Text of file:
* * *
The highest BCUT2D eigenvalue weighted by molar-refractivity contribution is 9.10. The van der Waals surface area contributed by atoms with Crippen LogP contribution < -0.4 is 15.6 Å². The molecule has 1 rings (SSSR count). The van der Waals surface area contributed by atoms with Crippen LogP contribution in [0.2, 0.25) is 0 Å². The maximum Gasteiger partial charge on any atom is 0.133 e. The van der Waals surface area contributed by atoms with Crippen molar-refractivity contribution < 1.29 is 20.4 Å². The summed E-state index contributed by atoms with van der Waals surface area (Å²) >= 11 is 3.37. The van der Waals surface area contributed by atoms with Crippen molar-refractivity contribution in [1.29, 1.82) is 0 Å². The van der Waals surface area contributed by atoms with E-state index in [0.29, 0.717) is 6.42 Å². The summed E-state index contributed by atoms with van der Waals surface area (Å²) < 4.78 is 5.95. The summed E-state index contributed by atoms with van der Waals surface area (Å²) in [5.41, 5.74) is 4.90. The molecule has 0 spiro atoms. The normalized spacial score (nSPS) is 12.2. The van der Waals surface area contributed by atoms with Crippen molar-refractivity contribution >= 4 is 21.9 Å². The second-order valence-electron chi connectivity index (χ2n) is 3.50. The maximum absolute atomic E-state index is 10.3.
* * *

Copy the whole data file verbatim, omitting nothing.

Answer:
The highest BCUT2D eigenvalue weighted by molar-refractivity contribution is 9.10. The van der Waals surface area contributed by atoms with Crippen LogP contribution < -0.4 is 15.6 Å². The molecule has 1 rings (SSSR count). The van der Waals surface area contributed by atoms with Crippen LogP contribution in [0.2, 0.25) is 0 Å². The maximum Gasteiger partial charge on any atom is 0.133 e. The van der Waals surface area contributed by atoms with Crippen molar-refractivity contribution < 1.29 is 20.4 Å². The summed E-state index contributed by atoms with van der Waals surface area (Å²) >= 11 is 3.37. The van der Waals surface area contributed by atoms with Crippen molar-refractivity contribution in [1.29, 1.82) is 0 Å². The van der Waals surface area contributed by atoms with E-state index in [0.29, 0.717) is 6.42 Å². The summed E-state index contributed by atoms with van der Waals surface area (Å²) < 4.78 is 5.95. The summed E-state index contributed by atoms with van der Waals surface area (Å²) in [5.41, 5.74) is 4.90. The molecule has 0 spiro atoms. The normalized spacial score (nSPS) is 12.2. The van der Waals surface area contributed by atoms with Crippen molar-refractivity contribution >= 4 is 21.9 Å². The second-order valence-electron chi connectivity index (χ2n) is 3.50. The maximum absolute atomic E-state index is 10.3.